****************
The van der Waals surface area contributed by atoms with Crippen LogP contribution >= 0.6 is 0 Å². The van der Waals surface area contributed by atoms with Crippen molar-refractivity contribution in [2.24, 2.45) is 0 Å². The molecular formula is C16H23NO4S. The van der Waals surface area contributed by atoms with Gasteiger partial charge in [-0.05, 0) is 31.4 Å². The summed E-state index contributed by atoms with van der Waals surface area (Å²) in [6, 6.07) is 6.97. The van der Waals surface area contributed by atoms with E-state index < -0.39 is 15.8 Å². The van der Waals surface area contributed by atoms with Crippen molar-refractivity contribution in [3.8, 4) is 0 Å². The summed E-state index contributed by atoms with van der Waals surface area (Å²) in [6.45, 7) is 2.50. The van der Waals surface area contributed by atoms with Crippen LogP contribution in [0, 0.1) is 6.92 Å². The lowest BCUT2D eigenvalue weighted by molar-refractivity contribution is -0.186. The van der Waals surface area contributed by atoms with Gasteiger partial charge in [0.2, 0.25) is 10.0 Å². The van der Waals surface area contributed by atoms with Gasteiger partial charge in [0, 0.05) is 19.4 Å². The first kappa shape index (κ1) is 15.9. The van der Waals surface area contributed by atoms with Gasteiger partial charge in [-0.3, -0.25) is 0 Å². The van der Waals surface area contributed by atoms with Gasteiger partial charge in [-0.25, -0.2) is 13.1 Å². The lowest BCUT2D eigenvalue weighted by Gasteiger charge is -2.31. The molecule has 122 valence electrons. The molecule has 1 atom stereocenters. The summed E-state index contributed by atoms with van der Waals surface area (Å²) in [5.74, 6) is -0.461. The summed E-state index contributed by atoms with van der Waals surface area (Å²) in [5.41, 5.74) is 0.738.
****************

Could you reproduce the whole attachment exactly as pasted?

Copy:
The van der Waals surface area contributed by atoms with Crippen LogP contribution >= 0.6 is 0 Å². The van der Waals surface area contributed by atoms with Crippen molar-refractivity contribution in [2.24, 2.45) is 0 Å². The molecular formula is C16H23NO4S. The van der Waals surface area contributed by atoms with Gasteiger partial charge in [-0.05, 0) is 31.4 Å². The summed E-state index contributed by atoms with van der Waals surface area (Å²) in [6, 6.07) is 6.97. The van der Waals surface area contributed by atoms with E-state index < -0.39 is 15.8 Å². The van der Waals surface area contributed by atoms with Crippen molar-refractivity contribution in [3.8, 4) is 0 Å². The summed E-state index contributed by atoms with van der Waals surface area (Å²) in [6.45, 7) is 2.50. The van der Waals surface area contributed by atoms with Crippen LogP contribution in [0, 0.1) is 6.92 Å². The lowest BCUT2D eigenvalue weighted by molar-refractivity contribution is -0.186. The van der Waals surface area contributed by atoms with Gasteiger partial charge in [0.2, 0.25) is 10.0 Å². The van der Waals surface area contributed by atoms with Gasteiger partial charge in [0, 0.05) is 19.4 Å². The first kappa shape index (κ1) is 15.9. The van der Waals surface area contributed by atoms with Gasteiger partial charge in [-0.3, -0.25) is 0 Å². The van der Waals surface area contributed by atoms with Gasteiger partial charge in [-0.25, -0.2) is 13.1 Å². The lowest BCUT2D eigenvalue weighted by Gasteiger charge is -2.31. The molecule has 122 valence electrons. The molecule has 1 atom stereocenters. The summed E-state index contributed by atoms with van der Waals surface area (Å²) in [5.74, 6) is -0.461. The summed E-state index contributed by atoms with van der Waals surface area (Å²) in [5.41, 5.74) is 0.738.